The local job market in entertainment is continuing its steady increase this year with 3,100 new slots — representing a 1.9% gain — to boost the Hollywood total to 161,300, according to a study issued today.
The figure, according to the Los Angeles Economic Development Corp., will edge up by 0.8% with another 2,000 new jobs in 2006. Still, that number’s far short of the peak of 174,400 jobs in 1999.
“Most of the good news is due to increased demand for content, particularly in TV,” said Jack Kyser, LAEDC chief economist. “It’s across the board for both network shows and for cable networks producing their own programming.”
The agency’s breakdown of employment for 2005 includes 2,000 new jobs for a total of 130,800 in the general motion picture and sound industries; 400 new jobs in independent artists, writers and performers for a total of 11,100; and 700 new jobs in broadcasting for a total of 19,400.
The forecast also said runaway production remains a problem for keeping jobs in Hollywood, given improved incentives from Canada and other states such as New York. Kyser said the outlook for aid from the state of California is murky.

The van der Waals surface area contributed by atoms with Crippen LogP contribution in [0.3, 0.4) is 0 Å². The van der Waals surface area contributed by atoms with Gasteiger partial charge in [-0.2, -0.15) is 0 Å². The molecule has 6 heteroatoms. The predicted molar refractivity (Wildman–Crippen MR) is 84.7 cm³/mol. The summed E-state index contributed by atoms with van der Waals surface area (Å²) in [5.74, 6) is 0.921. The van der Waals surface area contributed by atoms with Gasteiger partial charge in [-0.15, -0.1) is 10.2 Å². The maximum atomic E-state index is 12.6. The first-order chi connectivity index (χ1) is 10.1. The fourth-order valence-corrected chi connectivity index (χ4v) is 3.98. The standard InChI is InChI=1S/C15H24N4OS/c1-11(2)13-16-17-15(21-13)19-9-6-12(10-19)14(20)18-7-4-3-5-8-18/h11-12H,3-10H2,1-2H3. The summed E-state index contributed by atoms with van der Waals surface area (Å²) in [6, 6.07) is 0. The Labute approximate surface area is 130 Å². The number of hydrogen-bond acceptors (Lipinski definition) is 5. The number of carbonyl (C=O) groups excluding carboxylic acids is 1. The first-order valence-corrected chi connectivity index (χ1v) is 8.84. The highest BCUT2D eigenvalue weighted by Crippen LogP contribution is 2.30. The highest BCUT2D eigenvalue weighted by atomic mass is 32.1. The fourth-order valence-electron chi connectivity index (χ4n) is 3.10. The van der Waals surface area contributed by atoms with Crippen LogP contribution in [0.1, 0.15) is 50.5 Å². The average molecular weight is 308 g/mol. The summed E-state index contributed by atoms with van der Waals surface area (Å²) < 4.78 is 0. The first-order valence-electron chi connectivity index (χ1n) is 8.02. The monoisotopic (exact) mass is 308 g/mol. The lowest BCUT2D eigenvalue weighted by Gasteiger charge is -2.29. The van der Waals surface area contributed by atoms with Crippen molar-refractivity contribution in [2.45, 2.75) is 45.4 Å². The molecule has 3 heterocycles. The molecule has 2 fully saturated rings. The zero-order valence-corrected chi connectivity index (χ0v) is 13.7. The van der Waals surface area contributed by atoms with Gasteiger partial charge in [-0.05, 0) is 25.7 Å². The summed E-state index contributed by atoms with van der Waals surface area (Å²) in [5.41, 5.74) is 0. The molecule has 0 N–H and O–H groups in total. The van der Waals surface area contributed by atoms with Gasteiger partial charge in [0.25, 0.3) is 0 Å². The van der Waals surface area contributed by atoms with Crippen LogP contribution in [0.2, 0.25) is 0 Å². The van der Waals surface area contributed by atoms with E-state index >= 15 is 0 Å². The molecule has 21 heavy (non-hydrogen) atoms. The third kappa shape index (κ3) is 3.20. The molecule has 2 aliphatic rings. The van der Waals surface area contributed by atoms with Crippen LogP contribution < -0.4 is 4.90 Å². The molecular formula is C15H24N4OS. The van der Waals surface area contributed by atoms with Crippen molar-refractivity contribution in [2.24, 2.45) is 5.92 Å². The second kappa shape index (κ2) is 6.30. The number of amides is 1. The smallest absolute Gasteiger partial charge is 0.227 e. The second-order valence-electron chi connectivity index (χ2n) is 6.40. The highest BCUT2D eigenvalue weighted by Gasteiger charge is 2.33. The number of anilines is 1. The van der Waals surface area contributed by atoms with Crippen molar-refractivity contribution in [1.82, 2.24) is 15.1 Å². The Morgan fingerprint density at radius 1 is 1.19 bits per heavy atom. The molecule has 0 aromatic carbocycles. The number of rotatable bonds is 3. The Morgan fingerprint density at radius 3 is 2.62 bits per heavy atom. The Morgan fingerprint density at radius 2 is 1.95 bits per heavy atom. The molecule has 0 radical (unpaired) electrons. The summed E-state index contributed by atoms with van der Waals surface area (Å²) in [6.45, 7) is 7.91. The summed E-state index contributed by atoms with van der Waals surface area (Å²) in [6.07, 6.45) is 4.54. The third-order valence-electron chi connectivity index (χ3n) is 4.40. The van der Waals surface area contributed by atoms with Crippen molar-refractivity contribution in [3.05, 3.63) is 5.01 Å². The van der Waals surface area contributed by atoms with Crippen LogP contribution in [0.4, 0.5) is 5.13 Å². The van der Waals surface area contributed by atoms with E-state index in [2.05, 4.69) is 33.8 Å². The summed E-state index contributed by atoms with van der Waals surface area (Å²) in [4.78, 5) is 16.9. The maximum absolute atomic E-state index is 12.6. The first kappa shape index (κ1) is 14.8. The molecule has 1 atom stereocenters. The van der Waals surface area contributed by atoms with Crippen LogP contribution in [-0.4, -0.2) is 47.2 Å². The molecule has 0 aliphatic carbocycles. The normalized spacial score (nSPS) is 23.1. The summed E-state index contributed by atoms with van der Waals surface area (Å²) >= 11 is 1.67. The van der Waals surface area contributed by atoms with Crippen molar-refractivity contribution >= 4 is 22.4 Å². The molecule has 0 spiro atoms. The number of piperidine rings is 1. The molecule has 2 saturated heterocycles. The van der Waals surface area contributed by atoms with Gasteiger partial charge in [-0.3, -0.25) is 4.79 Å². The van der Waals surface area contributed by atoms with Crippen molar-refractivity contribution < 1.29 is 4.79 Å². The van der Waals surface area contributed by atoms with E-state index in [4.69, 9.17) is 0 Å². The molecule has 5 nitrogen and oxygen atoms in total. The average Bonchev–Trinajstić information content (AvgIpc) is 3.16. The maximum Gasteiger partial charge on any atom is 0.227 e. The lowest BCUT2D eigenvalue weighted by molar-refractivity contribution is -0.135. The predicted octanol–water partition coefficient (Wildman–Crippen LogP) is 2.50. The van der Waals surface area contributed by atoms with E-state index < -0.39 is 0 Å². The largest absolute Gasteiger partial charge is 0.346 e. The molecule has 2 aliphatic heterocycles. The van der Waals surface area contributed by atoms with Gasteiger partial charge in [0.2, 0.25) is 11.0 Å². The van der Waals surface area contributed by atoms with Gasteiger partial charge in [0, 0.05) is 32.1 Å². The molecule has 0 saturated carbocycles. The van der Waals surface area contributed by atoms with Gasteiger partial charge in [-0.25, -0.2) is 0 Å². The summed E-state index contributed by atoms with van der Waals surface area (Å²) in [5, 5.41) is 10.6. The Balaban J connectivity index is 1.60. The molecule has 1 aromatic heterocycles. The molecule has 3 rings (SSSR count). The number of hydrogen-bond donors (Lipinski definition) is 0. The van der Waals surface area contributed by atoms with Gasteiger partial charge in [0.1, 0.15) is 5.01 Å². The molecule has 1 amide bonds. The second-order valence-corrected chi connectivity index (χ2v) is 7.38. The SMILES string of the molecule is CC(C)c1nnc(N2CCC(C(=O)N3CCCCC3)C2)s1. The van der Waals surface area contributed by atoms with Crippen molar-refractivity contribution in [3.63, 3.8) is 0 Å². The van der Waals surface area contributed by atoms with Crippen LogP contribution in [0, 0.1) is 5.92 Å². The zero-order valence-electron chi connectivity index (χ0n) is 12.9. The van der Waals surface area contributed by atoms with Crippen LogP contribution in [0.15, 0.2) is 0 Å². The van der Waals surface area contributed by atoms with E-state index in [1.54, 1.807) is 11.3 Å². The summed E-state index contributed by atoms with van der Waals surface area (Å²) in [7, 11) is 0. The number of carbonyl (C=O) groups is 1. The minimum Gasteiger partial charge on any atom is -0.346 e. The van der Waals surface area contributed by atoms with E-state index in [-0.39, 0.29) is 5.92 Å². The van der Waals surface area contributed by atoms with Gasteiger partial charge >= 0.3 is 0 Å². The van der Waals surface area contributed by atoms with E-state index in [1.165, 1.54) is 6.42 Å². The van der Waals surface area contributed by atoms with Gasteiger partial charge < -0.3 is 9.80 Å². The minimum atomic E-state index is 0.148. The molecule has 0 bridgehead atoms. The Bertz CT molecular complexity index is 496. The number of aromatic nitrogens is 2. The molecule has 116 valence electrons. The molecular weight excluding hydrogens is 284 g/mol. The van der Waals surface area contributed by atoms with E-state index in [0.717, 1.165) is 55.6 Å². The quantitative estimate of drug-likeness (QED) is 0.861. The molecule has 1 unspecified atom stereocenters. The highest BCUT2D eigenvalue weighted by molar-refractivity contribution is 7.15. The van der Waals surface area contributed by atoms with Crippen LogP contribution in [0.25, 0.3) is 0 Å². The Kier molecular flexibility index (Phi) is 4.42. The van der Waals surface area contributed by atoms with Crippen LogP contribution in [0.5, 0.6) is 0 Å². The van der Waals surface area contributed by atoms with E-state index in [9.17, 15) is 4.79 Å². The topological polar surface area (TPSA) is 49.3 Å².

“Gov. Schwarzenegger has proposed an incentive package, but this has met with skepticism is Sacramento (being labeled ‘corporate welfare’),” Kyser wrote in the report. “Unrecognized is the tax revenue generated by production of filming entertainment over and above the taxes on wages.”
In Los Angeles, the number of off-lot permitted TV days totaled 4,675, according to the Entertainment Industry Development Corp., including a March tally of 2,121 days — the second-highest number since the EIDC began issuing permits a decade ago. First-quarter activity edged down 6% compared with the 2004 period, which saw an all-time record of 2,466 days in March.
The EIDC said at least 131 television pilots were produced during the 2005 production season, and it noted that changes to the programming landscape — original programming by cable networks, a shift away from reruns in favor of midseason replacement shows and a trend toward year-round original programming — has expanded the season to nearly five months, from December to mid-April.